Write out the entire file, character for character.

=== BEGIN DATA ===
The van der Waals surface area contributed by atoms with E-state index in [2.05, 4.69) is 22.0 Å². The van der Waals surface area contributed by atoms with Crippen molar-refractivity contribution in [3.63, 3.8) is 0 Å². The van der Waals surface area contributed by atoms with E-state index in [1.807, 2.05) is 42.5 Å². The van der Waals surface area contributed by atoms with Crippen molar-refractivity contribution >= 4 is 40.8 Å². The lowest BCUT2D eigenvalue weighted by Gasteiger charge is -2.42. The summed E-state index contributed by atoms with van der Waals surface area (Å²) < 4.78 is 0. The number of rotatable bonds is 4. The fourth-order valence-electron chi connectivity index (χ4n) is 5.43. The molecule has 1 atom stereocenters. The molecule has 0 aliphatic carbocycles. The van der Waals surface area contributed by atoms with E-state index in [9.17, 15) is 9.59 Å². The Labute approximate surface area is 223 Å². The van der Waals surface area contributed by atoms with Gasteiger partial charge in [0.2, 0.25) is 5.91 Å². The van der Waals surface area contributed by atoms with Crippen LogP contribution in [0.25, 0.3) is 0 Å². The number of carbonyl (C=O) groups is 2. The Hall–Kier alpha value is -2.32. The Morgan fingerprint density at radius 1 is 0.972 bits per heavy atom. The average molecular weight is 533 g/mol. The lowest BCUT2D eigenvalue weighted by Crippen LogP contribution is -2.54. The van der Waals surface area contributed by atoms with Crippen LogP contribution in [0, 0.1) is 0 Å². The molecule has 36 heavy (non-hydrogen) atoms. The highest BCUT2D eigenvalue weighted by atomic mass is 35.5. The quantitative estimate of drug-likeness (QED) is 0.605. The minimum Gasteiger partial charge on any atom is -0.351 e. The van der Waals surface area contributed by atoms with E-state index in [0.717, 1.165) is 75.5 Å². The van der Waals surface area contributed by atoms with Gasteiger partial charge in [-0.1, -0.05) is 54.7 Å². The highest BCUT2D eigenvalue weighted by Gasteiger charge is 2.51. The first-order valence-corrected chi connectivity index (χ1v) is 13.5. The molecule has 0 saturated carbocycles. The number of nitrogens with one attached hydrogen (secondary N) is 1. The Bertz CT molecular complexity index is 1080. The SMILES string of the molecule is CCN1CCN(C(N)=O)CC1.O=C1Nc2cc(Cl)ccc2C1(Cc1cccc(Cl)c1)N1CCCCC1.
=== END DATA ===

The van der Waals surface area contributed by atoms with E-state index in [2.05, 4.69) is 22.0 Å². The van der Waals surface area contributed by atoms with Crippen molar-refractivity contribution in [3.63, 3.8) is 0 Å². The van der Waals surface area contributed by atoms with E-state index in [1.807, 2.05) is 42.5 Å². The van der Waals surface area contributed by atoms with Crippen molar-refractivity contribution >= 4 is 40.8 Å². The lowest BCUT2D eigenvalue weighted by Gasteiger charge is -2.42. The summed E-state index contributed by atoms with van der Waals surface area (Å²) < 4.78 is 0. The number of rotatable bonds is 4. The fourth-order valence-electron chi connectivity index (χ4n) is 5.43. The molecule has 1 atom stereocenters. The molecule has 0 aliphatic carbocycles. The van der Waals surface area contributed by atoms with E-state index in [9.17, 15) is 9.59 Å². The Labute approximate surface area is 223 Å². The van der Waals surface area contributed by atoms with Gasteiger partial charge in [0.2, 0.25) is 5.91 Å². The van der Waals surface area contributed by atoms with Crippen LogP contribution in [0.25, 0.3) is 0 Å². The number of carbonyl (C=O) groups is 2. The Hall–Kier alpha value is -2.32. The Morgan fingerprint density at radius 1 is 0.972 bits per heavy atom. The average molecular weight is 533 g/mol. The lowest BCUT2D eigenvalue weighted by Crippen LogP contribution is -2.54. The van der Waals surface area contributed by atoms with Crippen LogP contribution in [0, 0.1) is 0 Å². The molecule has 36 heavy (non-hydrogen) atoms. The highest BCUT2D eigenvalue weighted by atomic mass is 35.5. The quantitative estimate of drug-likeness (QED) is 0.605. The minimum Gasteiger partial charge on any atom is -0.351 e. The van der Waals surface area contributed by atoms with E-state index in [0.717, 1.165) is 75.5 Å². The van der Waals surface area contributed by atoms with Gasteiger partial charge in [-0.1, -0.05) is 54.7 Å². The highest BCUT2D eigenvalue weighted by Gasteiger charge is 2.51. The first-order valence-corrected chi connectivity index (χ1v) is 13.5. The molecule has 0 saturated carbocycles. The number of nitrogens with one attached hydrogen (secondary N) is 1. The Bertz CT molecular complexity index is 1080. The SMILES string of the molecule is CCN1CCN(C(N)=O)CC1.O=C1Nc2cc(Cl)ccc2C1(Cc1cccc(Cl)c1)N1CCCCC1.